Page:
How does rising atmospheric CO2 affect marine organisms?

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Helama, S., Timonen, M., Holopainen, J., Ogurtsov, M.G., Mielikainen, K., Eronen, M., Lindholm, M. and Merilainen, J. 2009. Summer temperature variations in Lapland during the Medieval Warm Period and the Little Ice Age relative to natural instability of thermohaline circulation on multi-decadal and multi-centennial scales. Journal of Quaternary Science 24: 450-456.

The authors employed tree-ring data obtained from living and subfossil wood of Scots pine (Pinus sylvestris L.) trees found in the northern limits of forests in Finland and Norway (68-70N, 20-30E), which they alternately calibrated and tested using mid-summer (July) temperature data from northern Norway for the two periods AD 1876-1937 and 1937-1998. This work revealed that the warmest 250-year period of their record, which began in AD 750, "occurred at AD 931-1180," which they describe as sharing "significant temporal overlap with the general hemispheric climate variability due to the Medieval Warm Period (MWP)."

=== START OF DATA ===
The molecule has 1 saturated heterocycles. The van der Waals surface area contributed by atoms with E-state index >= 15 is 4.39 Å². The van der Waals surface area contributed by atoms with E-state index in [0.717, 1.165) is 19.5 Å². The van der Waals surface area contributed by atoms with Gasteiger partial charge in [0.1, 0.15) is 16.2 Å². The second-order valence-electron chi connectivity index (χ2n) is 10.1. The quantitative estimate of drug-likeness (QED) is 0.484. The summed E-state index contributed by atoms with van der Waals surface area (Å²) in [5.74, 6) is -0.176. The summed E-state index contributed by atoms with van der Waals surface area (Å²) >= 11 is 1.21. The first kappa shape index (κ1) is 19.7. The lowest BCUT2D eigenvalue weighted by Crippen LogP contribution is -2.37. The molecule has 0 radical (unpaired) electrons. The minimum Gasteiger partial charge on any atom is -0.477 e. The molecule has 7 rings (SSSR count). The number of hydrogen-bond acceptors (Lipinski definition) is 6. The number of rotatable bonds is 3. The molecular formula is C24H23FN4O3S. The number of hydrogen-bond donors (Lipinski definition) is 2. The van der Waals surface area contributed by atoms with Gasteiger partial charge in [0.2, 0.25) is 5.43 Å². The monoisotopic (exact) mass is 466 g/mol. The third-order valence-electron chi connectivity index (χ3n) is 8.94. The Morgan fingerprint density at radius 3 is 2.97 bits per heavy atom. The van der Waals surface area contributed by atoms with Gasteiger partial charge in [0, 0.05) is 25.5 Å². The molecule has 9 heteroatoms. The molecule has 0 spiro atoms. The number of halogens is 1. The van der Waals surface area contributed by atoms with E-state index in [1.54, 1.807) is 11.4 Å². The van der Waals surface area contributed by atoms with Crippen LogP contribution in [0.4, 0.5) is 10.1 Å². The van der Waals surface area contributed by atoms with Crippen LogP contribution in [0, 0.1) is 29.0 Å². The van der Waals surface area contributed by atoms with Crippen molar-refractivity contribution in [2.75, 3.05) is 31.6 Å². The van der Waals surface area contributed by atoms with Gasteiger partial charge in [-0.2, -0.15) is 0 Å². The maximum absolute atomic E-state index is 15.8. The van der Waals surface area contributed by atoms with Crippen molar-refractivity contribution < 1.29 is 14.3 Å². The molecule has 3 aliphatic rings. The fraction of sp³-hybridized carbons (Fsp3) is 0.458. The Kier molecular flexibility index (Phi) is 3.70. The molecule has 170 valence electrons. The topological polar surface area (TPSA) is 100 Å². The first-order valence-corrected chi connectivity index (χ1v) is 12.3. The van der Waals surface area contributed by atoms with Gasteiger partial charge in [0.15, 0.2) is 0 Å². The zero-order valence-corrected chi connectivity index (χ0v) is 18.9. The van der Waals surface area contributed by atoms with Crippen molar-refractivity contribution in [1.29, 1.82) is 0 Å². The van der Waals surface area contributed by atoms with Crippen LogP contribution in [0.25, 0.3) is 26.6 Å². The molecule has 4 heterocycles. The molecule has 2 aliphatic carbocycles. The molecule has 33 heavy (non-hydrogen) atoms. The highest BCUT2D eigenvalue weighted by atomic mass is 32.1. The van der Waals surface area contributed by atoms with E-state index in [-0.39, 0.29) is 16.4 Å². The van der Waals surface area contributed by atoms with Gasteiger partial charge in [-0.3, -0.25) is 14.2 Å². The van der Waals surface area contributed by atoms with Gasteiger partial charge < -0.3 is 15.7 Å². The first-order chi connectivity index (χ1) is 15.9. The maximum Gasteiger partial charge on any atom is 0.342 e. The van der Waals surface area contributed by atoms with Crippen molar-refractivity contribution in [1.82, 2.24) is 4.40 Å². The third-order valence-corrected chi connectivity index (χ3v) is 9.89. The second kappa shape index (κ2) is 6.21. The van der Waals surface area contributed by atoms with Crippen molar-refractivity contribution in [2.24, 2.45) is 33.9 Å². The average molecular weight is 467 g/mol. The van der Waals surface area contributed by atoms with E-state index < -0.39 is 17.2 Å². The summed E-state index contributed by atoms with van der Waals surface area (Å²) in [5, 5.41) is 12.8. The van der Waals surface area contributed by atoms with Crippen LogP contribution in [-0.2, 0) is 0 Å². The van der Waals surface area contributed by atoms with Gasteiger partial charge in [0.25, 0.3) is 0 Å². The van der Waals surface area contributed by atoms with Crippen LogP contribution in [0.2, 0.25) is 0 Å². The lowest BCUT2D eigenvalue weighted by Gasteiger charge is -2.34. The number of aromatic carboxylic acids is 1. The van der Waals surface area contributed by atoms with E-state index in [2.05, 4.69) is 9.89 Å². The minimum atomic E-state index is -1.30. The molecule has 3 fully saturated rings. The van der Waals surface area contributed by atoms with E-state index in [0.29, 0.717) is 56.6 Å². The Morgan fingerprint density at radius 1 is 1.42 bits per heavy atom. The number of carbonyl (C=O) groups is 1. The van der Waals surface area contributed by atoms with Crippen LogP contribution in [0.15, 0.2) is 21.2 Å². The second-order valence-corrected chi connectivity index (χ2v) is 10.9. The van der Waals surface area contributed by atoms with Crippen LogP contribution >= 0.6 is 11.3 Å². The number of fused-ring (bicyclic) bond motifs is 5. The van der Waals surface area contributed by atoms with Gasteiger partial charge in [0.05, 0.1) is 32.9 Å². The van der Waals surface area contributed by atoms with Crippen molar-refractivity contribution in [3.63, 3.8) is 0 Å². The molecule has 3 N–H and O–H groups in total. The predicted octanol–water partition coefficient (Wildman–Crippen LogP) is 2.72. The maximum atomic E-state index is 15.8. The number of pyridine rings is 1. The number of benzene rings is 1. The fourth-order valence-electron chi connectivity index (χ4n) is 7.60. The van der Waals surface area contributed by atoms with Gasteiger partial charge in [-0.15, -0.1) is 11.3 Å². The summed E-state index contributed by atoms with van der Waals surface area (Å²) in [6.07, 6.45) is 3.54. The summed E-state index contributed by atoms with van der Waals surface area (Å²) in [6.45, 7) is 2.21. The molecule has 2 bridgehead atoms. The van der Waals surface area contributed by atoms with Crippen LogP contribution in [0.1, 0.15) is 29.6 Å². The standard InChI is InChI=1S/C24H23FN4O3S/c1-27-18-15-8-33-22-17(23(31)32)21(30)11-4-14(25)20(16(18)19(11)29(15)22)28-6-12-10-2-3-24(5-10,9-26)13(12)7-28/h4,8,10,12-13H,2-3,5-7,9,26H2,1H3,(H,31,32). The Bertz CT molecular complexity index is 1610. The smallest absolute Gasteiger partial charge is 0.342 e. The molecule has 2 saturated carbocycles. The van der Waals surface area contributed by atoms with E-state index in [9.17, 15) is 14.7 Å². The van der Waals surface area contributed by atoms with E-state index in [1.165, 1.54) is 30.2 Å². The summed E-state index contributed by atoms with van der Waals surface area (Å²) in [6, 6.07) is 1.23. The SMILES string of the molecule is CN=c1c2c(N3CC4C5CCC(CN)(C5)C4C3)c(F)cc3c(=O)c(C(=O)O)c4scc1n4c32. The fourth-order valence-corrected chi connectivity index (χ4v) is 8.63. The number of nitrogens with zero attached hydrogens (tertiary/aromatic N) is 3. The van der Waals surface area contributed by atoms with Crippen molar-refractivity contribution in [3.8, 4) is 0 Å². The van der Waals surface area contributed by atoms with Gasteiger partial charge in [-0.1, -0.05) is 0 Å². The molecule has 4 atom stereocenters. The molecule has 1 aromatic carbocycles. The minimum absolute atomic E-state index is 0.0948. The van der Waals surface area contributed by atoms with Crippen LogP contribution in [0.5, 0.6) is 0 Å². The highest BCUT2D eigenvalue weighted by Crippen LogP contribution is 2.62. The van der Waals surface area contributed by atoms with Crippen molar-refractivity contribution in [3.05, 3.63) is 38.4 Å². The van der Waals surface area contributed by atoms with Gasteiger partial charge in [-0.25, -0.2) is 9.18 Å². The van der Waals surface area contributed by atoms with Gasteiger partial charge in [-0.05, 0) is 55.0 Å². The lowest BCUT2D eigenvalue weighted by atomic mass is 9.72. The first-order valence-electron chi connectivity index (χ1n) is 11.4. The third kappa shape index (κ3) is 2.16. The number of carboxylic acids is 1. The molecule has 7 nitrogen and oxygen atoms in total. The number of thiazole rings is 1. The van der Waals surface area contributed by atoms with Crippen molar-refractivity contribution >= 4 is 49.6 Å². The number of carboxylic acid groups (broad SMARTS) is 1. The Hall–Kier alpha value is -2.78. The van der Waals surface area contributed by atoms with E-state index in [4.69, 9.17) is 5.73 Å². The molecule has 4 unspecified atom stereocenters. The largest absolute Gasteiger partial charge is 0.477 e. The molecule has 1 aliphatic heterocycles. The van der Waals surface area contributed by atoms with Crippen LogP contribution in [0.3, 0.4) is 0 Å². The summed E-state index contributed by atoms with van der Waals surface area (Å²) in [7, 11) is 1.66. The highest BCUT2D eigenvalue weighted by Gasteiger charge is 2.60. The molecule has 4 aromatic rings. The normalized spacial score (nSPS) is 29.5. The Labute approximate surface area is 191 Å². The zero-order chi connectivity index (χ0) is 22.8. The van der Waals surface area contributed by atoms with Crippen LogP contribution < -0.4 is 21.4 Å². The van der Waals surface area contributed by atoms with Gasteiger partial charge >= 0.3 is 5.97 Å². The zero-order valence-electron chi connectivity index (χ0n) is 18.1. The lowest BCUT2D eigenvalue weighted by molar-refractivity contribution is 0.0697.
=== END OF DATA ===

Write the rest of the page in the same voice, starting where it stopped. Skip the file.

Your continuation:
In terms of decadal variability, the researchers' data (shown below) indicate that the peak warmth of the Current Warm Period (CWP) occurred between 1920 and 1930. Since that time, temperatures have declined, such that the peak warmth of the MWP is about 0.8C higher than that recorded for the past two decades of the 20th century, which latter period is claimed by the world's climate alarmists to have been the warmest of the past thousand or more years. Hence, it is this latter period to which we compare the peak warmth of the MWP.